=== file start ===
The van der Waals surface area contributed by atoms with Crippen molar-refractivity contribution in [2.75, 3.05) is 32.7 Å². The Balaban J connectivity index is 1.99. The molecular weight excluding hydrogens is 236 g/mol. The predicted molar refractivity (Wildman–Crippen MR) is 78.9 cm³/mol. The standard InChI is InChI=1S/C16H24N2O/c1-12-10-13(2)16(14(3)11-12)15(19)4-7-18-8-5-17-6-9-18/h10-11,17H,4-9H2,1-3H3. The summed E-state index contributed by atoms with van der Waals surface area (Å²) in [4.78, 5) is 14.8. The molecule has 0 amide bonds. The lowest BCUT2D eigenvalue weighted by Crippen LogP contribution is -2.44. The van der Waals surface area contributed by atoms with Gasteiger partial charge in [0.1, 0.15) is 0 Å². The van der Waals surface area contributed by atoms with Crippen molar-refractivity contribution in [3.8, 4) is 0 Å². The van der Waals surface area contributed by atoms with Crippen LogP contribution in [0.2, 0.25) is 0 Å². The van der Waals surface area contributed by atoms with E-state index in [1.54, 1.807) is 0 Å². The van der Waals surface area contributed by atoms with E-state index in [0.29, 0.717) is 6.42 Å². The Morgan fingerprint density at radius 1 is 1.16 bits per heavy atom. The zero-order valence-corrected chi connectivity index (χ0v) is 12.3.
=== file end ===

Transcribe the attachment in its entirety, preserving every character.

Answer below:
The van der Waals surface area contributed by atoms with Crippen molar-refractivity contribution in [2.75, 3.05) is 32.7 Å². The Balaban J connectivity index is 1.99. The molecular weight excluding hydrogens is 236 g/mol. The predicted molar refractivity (Wildman–Crippen MR) is 78.9 cm³/mol. The standard InChI is InChI=1S/C16H24N2O/c1-12-10-13(2)16(14(3)11-12)15(19)4-7-18-8-5-17-6-9-18/h10-11,17H,4-9H2,1-3H3. The summed E-state index contributed by atoms with van der Waals surface area (Å²) in [4.78, 5) is 14.8. The molecule has 0 amide bonds. The lowest BCUT2D eigenvalue weighted by Crippen LogP contribution is -2.44. The van der Waals surface area contributed by atoms with Gasteiger partial charge in [0.1, 0.15) is 0 Å². The van der Waals surface area contributed by atoms with Crippen molar-refractivity contribution in [3.8, 4) is 0 Å². The van der Waals surface area contributed by atoms with Crippen LogP contribution in [0.2, 0.25) is 0 Å². The van der Waals surface area contributed by atoms with E-state index in [1.54, 1.807) is 0 Å². The van der Waals surface area contributed by atoms with E-state index in [0.29, 0.717) is 6.42 Å². The Morgan fingerprint density at radius 1 is 1.16 bits per heavy atom. The zero-order valence-corrected chi connectivity index (χ0v) is 12.3.